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  1. Richard Ned Lebow & Mark Irving Lichbach (eds.) (2007). Theory and Evidence in Comparative Politics and International Relations. Palgrave Macmillan.
    This book explores the epistemology and the methodology of political knowledge and social inquiry. What can we know, and how do we know? Friedrich V. Kratochwil and Ted Hopf question all foundational claims of inquiry and envisage science as a self-reflective practice. Brian Pollins and Fred Chernoff accept their arguments to some degree and explore the implications for logical positivism. David A. Waldner, Jack Levy, and Andrew Lawrence address the purpose and methods of research. They debate the role of explanation (...)
     
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    Richard Ned Lebow (2012). German Jews and American Realism. Constellations 18 (4):545-566.
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  3. Steven Bernstein, Richard Ned Lebow, Janice Gross Stein & Steven Weber (2007). Social Science as Case-Based Diagnostics. In Richard Ned Lebow & Mark Irving Lichbach (eds.), Theory and Evidence in Comparative Politics and International Relations. Palgrave Macmillan
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  4. Richard Ned Lebow (2014). Constructing Cause in International Relations. Cambridge University Press.
    Cause is a problematic concept in social science, as in all fields of knowledge. We organise information in terms of cause and effect to impose order on the world, but this can impede a more sophisticated understanding. In his latest book, Richard Ned Lebow reviews understandings of cause in physics and philosophy and concludes that no formulation is logically defensible and universal in its coverage. This is because cause is not a feature of the world but a cognitive shorthand we (...)
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  5. Richard Ned Lebow (2011). Practical Judgement in International Political Theory: Selected Essays, Chris Brown , 320 Pp., $135 Cloth, $44.95 Paper. [REVIEW] Ethics and International Affairs 25 (2):235-237.
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  6. Richard Ned Lebow & Mark Irving Lichbach (eds.) (2007). Social Inquiry and Political Knowledge. Palgrave Macmillan.
    This book explores the epistemology and the methodology of political knowledge and social inquiry. What can we know, and how do we know? Friedrich V. Kratochwil and Ted Hopf question all foundational claims of inquiry and envisage science as a self-reflective practice. Brian Pollins and Fred Chernoff accept their arguments to some degree and explore the implications for logical positivism. David A. Waldner, Jack Levy, and Andrew Lawrence address the purpose and methods of research. They debate the role of explanation (...)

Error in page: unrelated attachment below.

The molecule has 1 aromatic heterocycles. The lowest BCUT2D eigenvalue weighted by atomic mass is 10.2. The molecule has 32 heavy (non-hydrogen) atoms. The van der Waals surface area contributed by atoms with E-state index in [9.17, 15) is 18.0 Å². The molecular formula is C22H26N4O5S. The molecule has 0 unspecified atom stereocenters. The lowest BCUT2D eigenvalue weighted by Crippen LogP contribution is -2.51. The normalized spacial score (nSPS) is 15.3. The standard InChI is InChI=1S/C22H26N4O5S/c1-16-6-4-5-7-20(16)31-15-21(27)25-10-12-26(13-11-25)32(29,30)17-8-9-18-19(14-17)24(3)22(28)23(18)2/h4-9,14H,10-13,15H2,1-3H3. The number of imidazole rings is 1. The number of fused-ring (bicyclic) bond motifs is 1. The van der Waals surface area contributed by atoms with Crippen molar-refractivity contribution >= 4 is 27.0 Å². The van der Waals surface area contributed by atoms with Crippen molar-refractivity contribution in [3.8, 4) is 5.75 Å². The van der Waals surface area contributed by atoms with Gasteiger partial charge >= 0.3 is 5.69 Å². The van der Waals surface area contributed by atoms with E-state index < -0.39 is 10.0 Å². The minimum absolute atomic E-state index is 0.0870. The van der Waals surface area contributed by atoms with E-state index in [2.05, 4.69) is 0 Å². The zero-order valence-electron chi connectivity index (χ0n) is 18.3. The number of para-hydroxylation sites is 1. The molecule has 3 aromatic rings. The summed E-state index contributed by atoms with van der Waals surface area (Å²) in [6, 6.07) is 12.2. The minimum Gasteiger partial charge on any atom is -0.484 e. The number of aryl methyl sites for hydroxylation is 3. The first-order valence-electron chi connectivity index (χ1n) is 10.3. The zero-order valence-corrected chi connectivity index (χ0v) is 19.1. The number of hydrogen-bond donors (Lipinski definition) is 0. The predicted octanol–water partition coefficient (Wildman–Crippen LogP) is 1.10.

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    Richard Ned Lebow (2012). The Politics and Ethics of Identity: In Search of Ourselves. Cambridge University Press.
    Introduction -- Narratives and identity -- Homer, Virgil and identity -- Mozart and the enlightenment -- Germans and Greeks -- Beam me up, Lord -- Science fiction and immortality -- Identity reconsidered.
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  8. Richard Ned Lebow (2009). The Tragic Vision of Politics: Ethics, Interests and Orders. Cambridge University Press.
    Is it possible to preserve national security through ethical policies? Richard Ned Lebow seeks to show that ethics are actually essential to the national interest. Recapturing the wisdom of classical realism through a close reading of the texts of Thucydides, Clausewitz and Hans Morgenthau, Lebow argues that, unlike many modern realists, classic realists saw close links between domestic and international politics, and between interests and ethics. Lebow uses this analysis to offer a powerful critique of post-Cold War American foreign policy. (...)
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  9. Richard Ned Lebow (2007). What Can We Know? How Do We Know? In Richard Ned Lebow & Mark Irving Lichbach (eds.), Theory and Evidence in Comparative Politics and International Relations. Palgrave Macmillan
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